NYU Hiss Conference (2007)
On April 5, 2007, New York University’s Center for the United States and the Cold War, which had recently been established to create an international community of scholars interested in re-examining the Cold War and its ongoing impact on American life, hosted its inaugural conference, “Alger Hiss and History.”
“When Hiss was accused of spying for the Soviet Union and convicted of perjury,” said the conference’s sponsors, this “helped discredit the New Deal, legitimize the Red Scare, and set the stage for the rise of Joseph McCarthy. During the past decade there has been a renewed debate about the Hiss case itself and the larger issues of repression, civil liberties and internal security that many believe speak to current public policy discussions.”
This day-long forum, the first 21st century scholarly reappraisal of Alger Hiss and the Hiss case, included presentations by 16 speakers. Open to the public, an audience of hundreds of people attended, and the event also attracted widespread media coverage.
We present here a complete written transcript of the conference, in five parts. The first has welcoming remarks by Carol Mandel, NYU’s Dean of Libraries; Michael Nash, then Director of NYU’s Tamiment Library; and David Warrington, Harvard Law School Library; and a keynote address by Victor Navasky, publisher emeritus of The Nation.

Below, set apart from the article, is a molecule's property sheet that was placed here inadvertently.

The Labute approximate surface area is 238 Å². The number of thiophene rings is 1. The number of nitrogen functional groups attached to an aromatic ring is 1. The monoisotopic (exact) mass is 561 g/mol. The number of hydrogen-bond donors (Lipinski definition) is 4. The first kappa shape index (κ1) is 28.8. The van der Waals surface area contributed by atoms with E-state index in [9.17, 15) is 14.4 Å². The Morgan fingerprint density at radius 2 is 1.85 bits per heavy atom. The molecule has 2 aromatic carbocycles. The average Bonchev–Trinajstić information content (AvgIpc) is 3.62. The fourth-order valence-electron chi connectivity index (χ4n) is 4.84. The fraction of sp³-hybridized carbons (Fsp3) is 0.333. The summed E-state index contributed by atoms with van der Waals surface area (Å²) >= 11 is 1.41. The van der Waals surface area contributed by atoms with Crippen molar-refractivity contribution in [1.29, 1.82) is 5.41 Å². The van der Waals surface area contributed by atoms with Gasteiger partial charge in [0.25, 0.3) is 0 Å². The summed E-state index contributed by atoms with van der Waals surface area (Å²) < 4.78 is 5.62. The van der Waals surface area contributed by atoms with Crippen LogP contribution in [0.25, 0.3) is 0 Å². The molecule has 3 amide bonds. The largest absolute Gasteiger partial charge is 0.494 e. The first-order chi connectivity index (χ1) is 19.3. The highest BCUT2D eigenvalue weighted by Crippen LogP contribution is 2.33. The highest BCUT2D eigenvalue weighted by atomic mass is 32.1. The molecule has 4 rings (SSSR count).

Part two includes “Alger Hiss: Public and Private,” a panel discussion with presentations by Bruce Craig, Tony Hiss and Timothy Hobson.
“The Case in History,” the panel discussion included in part three, has talks by David Oshinsky (University of Texas), the author Kai Bird, Svetlana Chervonnaya, a Russian researcher, and John Prados from the National Security Archives.
“Repression, Espionage and the Red Scare,” the panel discussion featured in part four, has comments by three historians – Ellen Schrecker, Corey Robin and Landon Storrs – and two independent researchers and authors, Amy Knight and Jeff Kisseloff.
Part five has the day’s final panel discussion, “Hiss and History,” with presentations by three scholars (G. Edward White, Timothy Naftali and David Greenberg), and a closing address by Anthony Romero, executive director of the American Civil Liberties Union.